Y: Baltimore club niña TT the Artist’s ‘90s-inspired video for “Fly Girl” alludes to Technotronic’s most iconic groove commands and Saved by the Bell graphic direction, but the various dance styles split the difference between throwback and super-current. “If you look good, you pay your bills, and you make your own money,” declares TT, “put your hands up... this is the flygirl movement.” Welcome to your new going-out anthem.
Y?: Your main chick Enya’s first video since you frequented a crystal healing store called Prism has dropped, and “Echoes in Rain” is all that you hoped it would be: pop bangers disguised as sacred Celtic string-section hymns, with Enya reclaiming her throne as the holy godmother of chillwave. I’ll have what she’s having, amirite.
N: The Chainsmokers’ dickish 2013 hit “Selfie”—which I seemed only to ever hear at my gym—trafficked in Los Angeles trend clichés and the kind of frat-boy hee-haw that plays well on every city’s Power 105 and any given number of 4 p.m. sets at the EDM festival. “Until You Were Gone” is a fine and lovely song in their new repertoire of penance, “Roses” is all right too, but the video’s wolf-eyed and juvenile drooling over a SoulCycle instructor fosters the kind of male-centric comedic banality that was annoying in 1995, much less 2015.
Y: This live rendition of “Softcore,” from Tamaryn’s addictive darkwave album Cranekiss, literally reminded me to pull out my winklepickers from the back of my shoe closet, because it is fall and my entire wardrobe consists of black. But it’s not goth symbolism with Tamaryn, per se; it’s just that she knows the value of a rich bassline, and how it interacts with the way her vocal tone reads “serious business.” Drum machines are underrated.
Y????: K-pop crown princess and fashion icon CL is working hard to break into the English-language pop market Stateside, mostly with trappy rap numbers like the virulently hooky “Doctor Pepper” and, here, “Hello, Bitches.” While the choreography goes harder than perhaps any video this year—courtesy in part the ReQuest Dance Crew (thanks, Miss Info)—it’s dismaying to hear someone with such starpower resort to rap trope and cliché, even while deploying a razor-edge delivery in both English and Korean. Although it gets more promising by the second verse, and at least she’s no doubt truthful in her depiction of her life of private jets and diamonds from Dubai, I’m hoping the characterization of this song as a “street single” means her solo debut will be a little weirder and more adventurous.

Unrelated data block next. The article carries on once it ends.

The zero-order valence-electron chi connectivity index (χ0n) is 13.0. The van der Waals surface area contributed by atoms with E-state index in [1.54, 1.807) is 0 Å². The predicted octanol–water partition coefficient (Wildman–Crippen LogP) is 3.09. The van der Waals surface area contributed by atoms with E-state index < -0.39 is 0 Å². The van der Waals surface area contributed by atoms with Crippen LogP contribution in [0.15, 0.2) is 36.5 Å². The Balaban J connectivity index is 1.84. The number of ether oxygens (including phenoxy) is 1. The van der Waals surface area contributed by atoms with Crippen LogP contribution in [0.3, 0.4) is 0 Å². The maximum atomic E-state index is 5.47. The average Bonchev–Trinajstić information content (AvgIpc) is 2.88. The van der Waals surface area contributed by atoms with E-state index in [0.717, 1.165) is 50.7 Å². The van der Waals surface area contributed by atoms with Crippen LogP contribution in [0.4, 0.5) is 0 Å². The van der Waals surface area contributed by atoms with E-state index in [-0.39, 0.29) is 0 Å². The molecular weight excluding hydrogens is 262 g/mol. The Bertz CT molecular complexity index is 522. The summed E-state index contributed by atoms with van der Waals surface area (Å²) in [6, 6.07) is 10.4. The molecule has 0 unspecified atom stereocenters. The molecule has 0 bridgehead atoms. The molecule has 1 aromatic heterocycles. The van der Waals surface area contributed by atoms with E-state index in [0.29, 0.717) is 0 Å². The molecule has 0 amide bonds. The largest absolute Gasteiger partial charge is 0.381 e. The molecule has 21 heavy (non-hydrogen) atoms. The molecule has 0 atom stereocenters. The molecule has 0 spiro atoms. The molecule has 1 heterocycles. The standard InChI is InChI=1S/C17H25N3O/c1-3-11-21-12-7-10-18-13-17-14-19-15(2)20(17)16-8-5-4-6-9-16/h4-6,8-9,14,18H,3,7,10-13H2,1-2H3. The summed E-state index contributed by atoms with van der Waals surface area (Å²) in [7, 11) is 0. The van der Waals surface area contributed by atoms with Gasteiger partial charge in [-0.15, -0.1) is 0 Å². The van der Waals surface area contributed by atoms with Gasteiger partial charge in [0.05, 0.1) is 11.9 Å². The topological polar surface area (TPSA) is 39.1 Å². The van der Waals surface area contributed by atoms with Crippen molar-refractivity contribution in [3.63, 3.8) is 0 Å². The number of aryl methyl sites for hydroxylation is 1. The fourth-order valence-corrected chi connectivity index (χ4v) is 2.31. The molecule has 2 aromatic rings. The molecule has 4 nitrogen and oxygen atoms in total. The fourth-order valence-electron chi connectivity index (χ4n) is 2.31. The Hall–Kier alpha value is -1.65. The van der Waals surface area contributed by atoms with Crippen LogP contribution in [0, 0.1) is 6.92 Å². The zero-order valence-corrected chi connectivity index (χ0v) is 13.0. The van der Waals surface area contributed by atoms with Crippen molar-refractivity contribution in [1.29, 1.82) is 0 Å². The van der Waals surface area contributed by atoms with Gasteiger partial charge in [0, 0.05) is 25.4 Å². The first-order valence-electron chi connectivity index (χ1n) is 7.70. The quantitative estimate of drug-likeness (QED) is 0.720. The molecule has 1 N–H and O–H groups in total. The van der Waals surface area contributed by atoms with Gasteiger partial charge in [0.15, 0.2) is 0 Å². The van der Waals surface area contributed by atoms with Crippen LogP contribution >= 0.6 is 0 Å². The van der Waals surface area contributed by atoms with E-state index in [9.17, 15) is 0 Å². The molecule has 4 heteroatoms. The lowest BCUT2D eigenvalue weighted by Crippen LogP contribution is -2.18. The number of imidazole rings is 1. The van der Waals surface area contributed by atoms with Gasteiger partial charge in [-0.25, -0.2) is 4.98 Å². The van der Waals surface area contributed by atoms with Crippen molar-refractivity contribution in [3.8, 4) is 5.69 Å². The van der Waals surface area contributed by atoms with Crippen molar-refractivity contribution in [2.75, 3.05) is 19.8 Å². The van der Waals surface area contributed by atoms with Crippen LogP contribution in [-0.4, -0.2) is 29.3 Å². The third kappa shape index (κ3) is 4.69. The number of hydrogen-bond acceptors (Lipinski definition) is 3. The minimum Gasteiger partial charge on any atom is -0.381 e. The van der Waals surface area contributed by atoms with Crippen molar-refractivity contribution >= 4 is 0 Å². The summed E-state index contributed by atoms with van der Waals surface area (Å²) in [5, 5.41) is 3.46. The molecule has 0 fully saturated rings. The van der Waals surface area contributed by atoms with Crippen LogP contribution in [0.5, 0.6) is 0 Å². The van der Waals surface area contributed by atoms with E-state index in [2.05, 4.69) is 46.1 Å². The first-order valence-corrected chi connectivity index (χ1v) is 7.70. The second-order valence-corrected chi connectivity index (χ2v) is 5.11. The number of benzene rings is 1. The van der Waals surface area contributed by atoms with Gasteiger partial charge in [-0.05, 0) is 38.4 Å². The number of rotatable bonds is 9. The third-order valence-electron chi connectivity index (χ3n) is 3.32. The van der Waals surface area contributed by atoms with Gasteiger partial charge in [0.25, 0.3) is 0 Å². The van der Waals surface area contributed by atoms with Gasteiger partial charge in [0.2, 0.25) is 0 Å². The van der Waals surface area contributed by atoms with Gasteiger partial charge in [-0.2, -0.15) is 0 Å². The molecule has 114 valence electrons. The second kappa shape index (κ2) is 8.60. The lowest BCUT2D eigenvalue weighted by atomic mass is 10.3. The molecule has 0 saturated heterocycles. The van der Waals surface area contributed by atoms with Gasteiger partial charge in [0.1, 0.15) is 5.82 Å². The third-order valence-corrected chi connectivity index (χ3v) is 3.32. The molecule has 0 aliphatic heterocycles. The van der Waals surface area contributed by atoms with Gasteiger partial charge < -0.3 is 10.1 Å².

Y: Dominican rapper Heidy Brown narrates this track from the perspective of a woman suffering domestic violence at the hands of her deadbeat man, giving voice to mujeres who often don’t feel they have one; it’s more than an artistic feat that she does it so vividly, a protest that feels personal. Most movingly is the outro, a promise that it can get better. Heartening with the kind of slow groove it deserves.
Y: Upon the release of Adele’s 25 I had a real come-to-Jesus wherein I spent several days believing I just don’t like ballads or most music under 122 BPMs, but Moxie Raia has remedied for that for me (and helped me realize that my problem is, I just don’t like about 92 percent of 25). “How to Feel” is intriguing because Raia centers herself and not some dumb toe-faced fuckboy who dumped her; though there’s a dude and a breakup, “he” feels symbolic of the first-person existential crisis she’s having. Who can’t relate to the sentiment that “I don’t know how to feel,” except she can sang it where most of us can’t, and in a way she’s also spitting, singing angel tears through a sneer. Scooter Braun just scooped her so you can bet your lunch she’ll be super-famous after long, but even beyond the stroke of music industry luck she probably would have been anyway, ‘cause this is just great songwriting.
EH: Not sure why people are still working with Dr. Luke when Skrillex exists, not to mention the horrific way he’s alleged to have treated Kesha, but here we are: I want Ciara to win but melodically this is a paltry imitation of ballads she’s done before, and the synths are flaccid; she should consider collaborating with Rustie in the future.
THROWBACK: Seattle rock band 7 Year Bitch is dropping a “new” album because it’s just that time in the 20-year cycle: if you were at their 1996 show at Moe’s in Seattle (though there were no doubt several), you might hear yourself screaming on Live at Moe, out January 15. “The Scratch” was always their best song; “I WANT IT, GIVE IT TO ME! I LOVE IT” is wisdom for the ages.
WORKOUT PLAYLIST: The latest NTS Radio broadcast from British producer/DJ Ikonika is well paced for varying your run or elliptical or twerking on the damn couch, showing her signature affinity for dark, sharp, modern beats with grime as a foundational value. Feel the burn at about 1:32 when she throws in Bobby Shmurda and recontextualizes “Hot” as a stone cold Eski instrumental.
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